The Coronavirus that has struck much of the world has claimed hundreds of thousands of lives and has affected many more through infections and the economic, psychological and societal effects these have had. In a very real sense, we have all been affected by this virus and it should therefore not come as a surprise that religious people are no exception to this. At times like these, people are confronted with suffering and even death on a scale that clearly surpasses usual levels and this often has the effect of causing people to reflect on their lives, leading some to seek comfort in religion, although the social distancing measures that governments across the world have taken to combat the virus have often compelled people to do so in ways that are quite unusual.
Some seek refuge elsewhere, however, and resort to conspiracy theories to explain the extraordinary circumstances that they are going through. Although suspicions of evil plots are obviously much older than Covid-19, the crisis caused by the Coronavirus seems to have given rise to more conspiracy theories than usual, perhaps particularly because the enemy we are fighting right now is invisible to the naked eye. Given the fact that there is a host of more concrete “enemies” whose supposedly evil plans have frequently been alluded to by earlier generations of conspiracy theorists, some clearly cannot resist the tempation of blaming entirely unconnected groups of people for a crisis that even experts struggle to understand.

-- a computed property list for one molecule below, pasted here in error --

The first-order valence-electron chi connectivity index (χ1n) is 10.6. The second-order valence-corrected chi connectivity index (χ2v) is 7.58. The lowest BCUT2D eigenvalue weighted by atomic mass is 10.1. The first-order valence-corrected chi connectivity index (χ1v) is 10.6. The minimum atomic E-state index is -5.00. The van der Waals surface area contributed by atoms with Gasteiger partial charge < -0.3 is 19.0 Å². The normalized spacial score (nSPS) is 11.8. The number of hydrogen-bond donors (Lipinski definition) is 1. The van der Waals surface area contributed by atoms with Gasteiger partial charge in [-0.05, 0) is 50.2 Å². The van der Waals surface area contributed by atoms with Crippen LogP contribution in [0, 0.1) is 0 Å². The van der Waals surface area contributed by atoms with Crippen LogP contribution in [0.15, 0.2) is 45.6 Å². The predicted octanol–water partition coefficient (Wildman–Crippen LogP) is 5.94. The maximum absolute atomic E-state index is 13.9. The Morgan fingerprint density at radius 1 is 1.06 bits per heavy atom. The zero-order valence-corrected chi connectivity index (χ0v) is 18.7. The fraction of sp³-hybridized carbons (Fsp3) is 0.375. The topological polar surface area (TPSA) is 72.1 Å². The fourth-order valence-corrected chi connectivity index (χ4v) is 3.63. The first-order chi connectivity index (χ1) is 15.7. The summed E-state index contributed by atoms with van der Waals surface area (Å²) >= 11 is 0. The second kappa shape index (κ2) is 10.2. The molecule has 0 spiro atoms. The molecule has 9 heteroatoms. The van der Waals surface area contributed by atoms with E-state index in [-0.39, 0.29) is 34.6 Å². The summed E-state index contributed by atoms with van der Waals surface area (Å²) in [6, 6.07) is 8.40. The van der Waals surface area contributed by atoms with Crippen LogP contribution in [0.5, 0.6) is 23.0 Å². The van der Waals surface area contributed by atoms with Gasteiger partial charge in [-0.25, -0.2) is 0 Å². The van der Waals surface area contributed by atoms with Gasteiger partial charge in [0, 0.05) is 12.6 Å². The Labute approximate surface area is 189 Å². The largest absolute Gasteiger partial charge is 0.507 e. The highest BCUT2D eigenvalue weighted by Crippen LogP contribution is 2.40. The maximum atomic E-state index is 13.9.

In the following two articles, which were both written in Dutch, I have addressed both the ways in which religious people have dealt with the Corona crisis and how the virus has given rise to conspiracy theories. The first article [click here] deals with how Jews, Christians and Muslims have dealt with the effects of the corona virus, with special emphasis on how Muslims have experienced the month of ramadan, which is traditionally not only a period of fasting, but also of family gatherings. It argues that Covid-19 has simultaneously brought out anti-social behaviour as well great creativity and flexibility among Muslims.
The second article [click here] deals with the recent suggestion by a Dutch local politician that an Israeli lab was responsible for creating the Coronavirus and how this is linked to conspiracy theories in the Arab world. It distinguishes three different factors that help sustain conspiracy theories in that region: a strong sense of mistrust in local authorities, a deep feeling of one’s own incompetence and ignorance.
This blog is a part of ‘Dossier Corona’, introduced by Religious Matters in the spring of 2020.
Joas Wagemakers is an associate professor of Islamic and Arabic studies in the Department of Philosophy and Religious Studies at Utrecht University. His research concentrates on the intellectual history of modern Islam, with a particular focus on Salafism and Islamism in the Middle East.